Monday, April 23, 2012

T is for Music

In case you missed my post on P--which is P is for Dancing, I dance. One of the most important elements of dancing is time, and by time I mean rhythm and beat. But it's called keeping time for a reason. Beat would mean nothing without time. It's what keeps everything from happening at once.

To be totally truthful I am horrible at keeping time, although I'm pretty good at tricking people to thinking I'm good at it.

One good way to trick people is to count the music, not the movements. Some music is much easier to count than other. And its truly fascinating to see the way different cultures use time and rhythm in their music.

Most music is broken down into meters of eight, especially western music. Although you have your variations, like the Waltz which is a three, or the March which is a four.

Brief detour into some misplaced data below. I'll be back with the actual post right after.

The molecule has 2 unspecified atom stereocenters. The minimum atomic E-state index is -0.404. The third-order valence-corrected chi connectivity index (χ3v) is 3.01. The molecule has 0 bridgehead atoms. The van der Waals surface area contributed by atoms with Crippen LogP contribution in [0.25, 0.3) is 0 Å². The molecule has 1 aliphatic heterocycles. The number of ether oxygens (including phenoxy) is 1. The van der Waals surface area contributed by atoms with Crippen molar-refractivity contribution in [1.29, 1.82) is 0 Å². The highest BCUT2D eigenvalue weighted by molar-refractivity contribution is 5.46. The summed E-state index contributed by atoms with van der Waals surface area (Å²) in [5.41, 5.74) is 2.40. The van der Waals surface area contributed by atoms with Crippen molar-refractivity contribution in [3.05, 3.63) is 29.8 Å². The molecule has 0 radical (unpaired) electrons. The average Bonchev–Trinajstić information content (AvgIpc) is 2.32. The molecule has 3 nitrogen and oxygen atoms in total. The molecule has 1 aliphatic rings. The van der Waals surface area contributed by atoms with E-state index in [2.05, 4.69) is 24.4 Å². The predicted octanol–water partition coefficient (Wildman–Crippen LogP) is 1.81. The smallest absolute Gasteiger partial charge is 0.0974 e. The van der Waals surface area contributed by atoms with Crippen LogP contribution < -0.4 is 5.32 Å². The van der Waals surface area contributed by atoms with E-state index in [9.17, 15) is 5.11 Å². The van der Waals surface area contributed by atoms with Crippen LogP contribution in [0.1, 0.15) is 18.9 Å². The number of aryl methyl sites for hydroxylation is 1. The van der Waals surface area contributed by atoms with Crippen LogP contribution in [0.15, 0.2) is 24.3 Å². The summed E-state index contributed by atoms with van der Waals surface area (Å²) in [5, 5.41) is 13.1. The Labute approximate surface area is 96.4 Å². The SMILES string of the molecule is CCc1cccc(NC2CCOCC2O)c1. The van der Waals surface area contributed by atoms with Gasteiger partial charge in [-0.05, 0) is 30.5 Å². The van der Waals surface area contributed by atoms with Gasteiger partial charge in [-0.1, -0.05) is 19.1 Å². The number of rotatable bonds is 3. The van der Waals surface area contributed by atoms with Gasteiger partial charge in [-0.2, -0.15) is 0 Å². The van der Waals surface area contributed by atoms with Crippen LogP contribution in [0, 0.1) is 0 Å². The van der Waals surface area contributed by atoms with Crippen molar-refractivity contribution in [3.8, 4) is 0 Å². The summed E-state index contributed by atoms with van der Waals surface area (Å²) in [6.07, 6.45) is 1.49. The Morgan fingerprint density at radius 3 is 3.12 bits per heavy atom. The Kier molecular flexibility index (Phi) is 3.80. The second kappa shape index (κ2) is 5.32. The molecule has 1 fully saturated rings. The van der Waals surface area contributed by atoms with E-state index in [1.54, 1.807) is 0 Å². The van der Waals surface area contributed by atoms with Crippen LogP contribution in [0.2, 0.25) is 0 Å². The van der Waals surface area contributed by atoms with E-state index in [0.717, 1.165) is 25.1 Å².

Arabic music is typically 6's and 4's and it changes from one to another, which is something you rarely hear in western pop music (or Arabic pop music either for that matter)

Yet all music has something in common and that's rhythm and good writing should have rhythm too. I'm not saying it should keep the same tempo the entire time, the pace can speed up, time can seem to speed up, but it should have a beat. A pace, a pulse. If it doesn't have time (and not just a timeline) then everything happens at once, and that's no good at all.

I figured I'd leave you with some of my favorite music to listen too while I'm writing:

Right now I've been obsessed by Beat Antique--they are a fusion band, mixing in Arabic rhythms with western pop music (particularly dubstep)


  1. I'm a band geek, and knowing how to count music has won me many a DDR battle.

  2. Enjoyed that music.
    The beat..... is it a Tabla ?